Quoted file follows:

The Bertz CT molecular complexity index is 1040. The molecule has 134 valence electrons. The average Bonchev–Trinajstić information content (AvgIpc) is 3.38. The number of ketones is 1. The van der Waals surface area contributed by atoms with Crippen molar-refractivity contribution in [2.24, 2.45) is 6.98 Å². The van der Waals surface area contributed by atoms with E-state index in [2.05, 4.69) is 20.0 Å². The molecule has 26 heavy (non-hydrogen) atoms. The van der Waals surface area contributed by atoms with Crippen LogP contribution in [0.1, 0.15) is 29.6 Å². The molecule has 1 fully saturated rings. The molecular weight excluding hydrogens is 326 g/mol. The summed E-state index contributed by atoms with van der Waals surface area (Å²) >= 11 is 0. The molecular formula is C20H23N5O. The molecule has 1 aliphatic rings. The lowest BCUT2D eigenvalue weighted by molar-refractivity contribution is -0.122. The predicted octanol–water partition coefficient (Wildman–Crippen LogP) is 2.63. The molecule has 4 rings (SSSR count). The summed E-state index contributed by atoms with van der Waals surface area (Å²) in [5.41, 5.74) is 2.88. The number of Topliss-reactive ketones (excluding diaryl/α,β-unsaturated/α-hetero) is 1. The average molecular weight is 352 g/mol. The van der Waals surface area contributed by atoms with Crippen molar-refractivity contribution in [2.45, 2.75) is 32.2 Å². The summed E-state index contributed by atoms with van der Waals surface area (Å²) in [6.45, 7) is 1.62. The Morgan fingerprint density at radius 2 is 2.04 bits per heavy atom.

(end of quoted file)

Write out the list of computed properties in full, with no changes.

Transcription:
The Bertz CT molecular complexity index is 1040. The molecule has 134 valence electrons. The average Bonchev–Trinajstić information content (AvgIpc) is 3.38. The number of ketones is 1. The van der Waals surface area contributed by atoms with Crippen molar-refractivity contribution in [2.24, 2.45) is 6.98 Å². The van der Waals surface area contributed by atoms with E-state index in [2.05, 4.69) is 20.0 Å². The molecule has 26 heavy (non-hydrogen) atoms. The van der Waals surface area contributed by atoms with Crippen LogP contribution in [0.1, 0.15) is 29.6 Å². The molecule has 1 fully saturated rings. The molecular weight excluding hydrogens is 326 g/mol. The summed E-state index contributed by atoms with van der Waals surface area (Å²) >= 11 is 0. The molecular formula is C20H23N5O. The molecule has 1 aliphatic rings. The lowest BCUT2D eigenvalue weighted by molar-refractivity contribution is -0.122. The predicted octanol–water partition coefficient (Wildman–Crippen LogP) is 2.63. The molecule has 4 rings (SSSR count). The summed E-state index contributed by atoms with van der Waals surface area (Å²) in [5.41, 5.74) is 2.88. The number of Topliss-reactive ketones (excluding diaryl/α,β-unsaturated/α-hetero) is 1. The average molecular weight is 352 g/mol. The van der Waals surface area contributed by atoms with Crippen molar-refractivity contribution in [2.45, 2.75) is 32.2 Å². The summed E-state index contributed by atoms with van der Waals surface area (Å²) in [6.45, 7) is 1.62. The Morgan fingerprint density at radius 2 is 2.04 bits per heavy atom.